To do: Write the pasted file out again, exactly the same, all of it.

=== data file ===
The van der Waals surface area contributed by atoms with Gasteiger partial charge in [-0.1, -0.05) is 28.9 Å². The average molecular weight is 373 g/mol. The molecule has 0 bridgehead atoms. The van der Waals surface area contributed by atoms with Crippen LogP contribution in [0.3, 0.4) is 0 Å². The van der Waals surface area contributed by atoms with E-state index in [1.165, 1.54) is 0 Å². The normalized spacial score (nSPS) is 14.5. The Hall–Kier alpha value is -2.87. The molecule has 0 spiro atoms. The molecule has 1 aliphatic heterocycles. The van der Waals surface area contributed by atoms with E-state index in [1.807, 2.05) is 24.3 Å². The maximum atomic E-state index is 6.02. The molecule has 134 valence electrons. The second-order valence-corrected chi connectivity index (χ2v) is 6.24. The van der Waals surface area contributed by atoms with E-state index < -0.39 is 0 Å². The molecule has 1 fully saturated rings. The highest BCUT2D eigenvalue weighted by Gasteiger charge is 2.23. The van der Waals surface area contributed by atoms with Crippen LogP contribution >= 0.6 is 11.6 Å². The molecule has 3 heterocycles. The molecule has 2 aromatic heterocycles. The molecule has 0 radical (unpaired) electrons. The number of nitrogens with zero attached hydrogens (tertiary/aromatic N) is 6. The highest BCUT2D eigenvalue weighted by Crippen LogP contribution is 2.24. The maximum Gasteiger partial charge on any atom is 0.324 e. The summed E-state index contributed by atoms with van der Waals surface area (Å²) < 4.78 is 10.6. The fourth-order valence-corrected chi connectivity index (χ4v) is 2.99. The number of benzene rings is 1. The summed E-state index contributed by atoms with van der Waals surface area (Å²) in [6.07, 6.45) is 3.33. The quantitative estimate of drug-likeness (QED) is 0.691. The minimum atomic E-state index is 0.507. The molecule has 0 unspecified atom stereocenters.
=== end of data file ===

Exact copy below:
The van der Waals surface area contributed by atoms with Gasteiger partial charge in [-0.1, -0.05) is 28.9 Å². The average molecular weight is 373 g/mol. The molecule has 0 bridgehead atoms. The van der Waals surface area contributed by atoms with Crippen LogP contribution in [0.3, 0.4) is 0 Å². The van der Waals surface area contributed by atoms with E-state index in [1.165, 1.54) is 0 Å². The normalized spacial score (nSPS) is 14.5. The Hall–Kier alpha value is -2.87. The molecule has 0 spiro atoms. The molecule has 1 aliphatic heterocycles. The van der Waals surface area contributed by atoms with E-state index in [1.807, 2.05) is 24.3 Å². The maximum atomic E-state index is 6.02. The molecule has 134 valence electrons. The second-order valence-corrected chi connectivity index (χ2v) is 6.24. The van der Waals surface area contributed by atoms with E-state index < -0.39 is 0 Å². The molecule has 1 fully saturated rings. The highest BCUT2D eigenvalue weighted by Gasteiger charge is 2.23. The van der Waals surface area contributed by atoms with Crippen LogP contribution >= 0.6 is 11.6 Å². The molecule has 3 heterocycles. The molecule has 2 aromatic heterocycles. The molecule has 0 radical (unpaired) electrons. The number of nitrogens with zero attached hydrogens (tertiary/aromatic N) is 6. The highest BCUT2D eigenvalue weighted by Crippen LogP contribution is 2.24. The maximum Gasteiger partial charge on any atom is 0.324 e. The summed E-state index contributed by atoms with van der Waals surface area (Å²) < 4.78 is 10.6. The fourth-order valence-corrected chi connectivity index (χ4v) is 2.99. The number of benzene rings is 1. The summed E-state index contributed by atoms with van der Waals surface area (Å²) in [6.07, 6.45) is 3.33. The quantitative estimate of drug-likeness (QED) is 0.691. The minimum atomic E-state index is 0.507. The molecule has 0 unspecified atom stereocenters.